For caregiver outcomes assessing reciprocal parent-child warmth, Spieker et al. (2012) and Pasalich et al. (2016) included the Nursing Child Assessment Teaching Scale to report parent sensitivity, which was independently coded by researchers using a videotaped session (sample α ranged from .71 to .79). Parent sensitivity items represented aspects of positive interaction and indicators of mutuality (e.g., contingency, gaze, and positive affect), caregiver verbal and nonverbal support of child, and sensitive instruction during the teaching task. The Indicator of Parent-Child Interaction, also scored by observers, reported support (sample α ranged from .76 to .84), which included items such as "acceptance/warmth," "descriptive language," and "follows child's lead." Commitment to child, which assessed the caregiver's desire to parent the child as long as the child remains in care or is benefitting from care and the caregiver's ability to fully attach to the child without withholding feeling or putting up barriers to limit the extent of the attachment, was rated based on interviews with caregivers using the This Is My Baby questionnaire (interrater agreement was r = .89). Caregivers reported understanding of toddlers (which measured caregivers' knowledge of infant and toddler social-emotional needs and developmentally appropriate expectations) with the Raising a Baby survey (sample α ranged from .73 to .77). Finally, the caregivers rated their perception of having a difficult child (Stress - Difficult Child) and having a dysfunctional parent-child relationship (Stress - Dysfunctional Interaction) with the Parenting Stress Index (sample α ranged from .87 to .89). All six of these measures were administered at baseline, posttest and 6-month follow-up.

Two years after initial enrollment in the Spieker et al. (2012) study, Spieker et al. (2014) used state child welfare administrative data to measure whether a child had remained with the study caregiver since randomization (stability) and whether the child remained with the same caregiver with a legal discharge to that caregiver (permanency).

Analysis: Spieker et al. (2012) used analysis of covariance models to assess differences by experimental condition in caregiver and child outcomes at pretest, posttest, and follow-up. For posttest and 6-month follow-up, the baseline score on the given measure (when available) was included as a covariate, in addition to other demographic variables including whether the child experienced multiple removals from the birth home, caregiver type, and age of child. Pasalich et al. (2016) conducted an additional moderation analysis to analyze whether there was a differential effect of the treatment on a cascade from placement instability to insecure attachment to externalizing problems in toddlers.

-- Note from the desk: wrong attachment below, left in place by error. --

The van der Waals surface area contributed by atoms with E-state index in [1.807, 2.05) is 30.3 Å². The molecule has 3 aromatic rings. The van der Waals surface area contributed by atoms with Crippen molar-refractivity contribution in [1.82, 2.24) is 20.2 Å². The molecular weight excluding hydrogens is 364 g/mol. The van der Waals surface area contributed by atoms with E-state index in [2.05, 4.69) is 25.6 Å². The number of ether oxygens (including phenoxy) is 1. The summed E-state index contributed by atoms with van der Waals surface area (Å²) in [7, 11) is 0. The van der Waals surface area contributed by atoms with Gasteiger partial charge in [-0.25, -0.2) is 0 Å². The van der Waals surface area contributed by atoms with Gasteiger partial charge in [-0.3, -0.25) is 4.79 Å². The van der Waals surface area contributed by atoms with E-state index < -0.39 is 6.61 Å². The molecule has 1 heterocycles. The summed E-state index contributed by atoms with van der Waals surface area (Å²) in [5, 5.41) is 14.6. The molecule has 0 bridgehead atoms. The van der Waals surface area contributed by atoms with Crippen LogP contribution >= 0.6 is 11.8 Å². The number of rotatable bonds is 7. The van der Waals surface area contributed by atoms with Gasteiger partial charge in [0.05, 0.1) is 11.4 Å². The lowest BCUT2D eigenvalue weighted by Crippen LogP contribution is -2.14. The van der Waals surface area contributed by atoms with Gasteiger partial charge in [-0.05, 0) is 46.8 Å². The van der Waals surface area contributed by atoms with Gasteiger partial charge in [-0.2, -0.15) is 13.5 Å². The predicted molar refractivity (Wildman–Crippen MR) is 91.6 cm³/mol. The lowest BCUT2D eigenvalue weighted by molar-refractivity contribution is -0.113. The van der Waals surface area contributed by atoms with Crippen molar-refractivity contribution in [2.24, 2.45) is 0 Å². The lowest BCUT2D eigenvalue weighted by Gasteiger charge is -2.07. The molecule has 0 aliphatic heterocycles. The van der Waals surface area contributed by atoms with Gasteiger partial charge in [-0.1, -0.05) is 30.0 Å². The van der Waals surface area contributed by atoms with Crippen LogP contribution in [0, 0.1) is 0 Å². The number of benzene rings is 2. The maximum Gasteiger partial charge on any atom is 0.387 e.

At the two-year follow-up, Spieker et al. (2014) used logistic regression to predict stability and permanency, with intervention group and various demographic variables (i.e., age of child at randomization, time in child welfare at time of randomization, number of placement changes prior to randomization, multiple removals - whether the child experienced one or more failed reunifications with the birth parent prior to randomization, and commitment to child) included as covariates. Baseline outcomes for the Spieker et al. (2012) study were not used in the Spieker et al. (2014) analysis.

Intent-to-Treat: Spieker et al. (2012) reported using an intent-to-treat protocol and treated infant-caregiver dyads that did not remain intact at follow-up time points as missing or attrition. To analyze intervention effects on outcomes they used both ANCOVA models with a listwise deletion approach to missing data and growth models that used maximum likelihood estimates and included data on all participants, including those with missing data at follow-up time points. Pasalich et al. (2016) reported they used FIML to handle missing data. Using the same sample as Spieker et al. (2012), Spieker et al. (2014) included all 210 children, consistent with an intent-to-treat model.

Outcomes

Implementation Fidelity: Spieker et al. (2012) reported that three video feedback sessions per family were conducted during the study. Independent observers assigned a global rating on a scale of 1-5 assessing level of fidelity to each treatment segment observed, and reported an average score of 4.04 (SD = .76). In addition, 97% of activities were completed.

Baseline Equivalence: Spieker et al. (2012) reported no differences between conditions in outcome measures at baseline. Infants in the treatment condition were significantly more likely to have experienced multiple removals from their birth families, but it appears there were no other demographic differences at baseline.

Differential Attrition: Spieker et al. (2012) reported no differences between completers and attritors for condition, gender, caregiver type, multiple removals, or number of caregiver changes before enrollment. At posttest, treatment group participants who did not have a change in caregiver included younger children and were more likely to have completed all sessions of the intervention. However, differential attrition for dyads in the comparison was unclear, and the study did not analyze condition by outcome for attrition.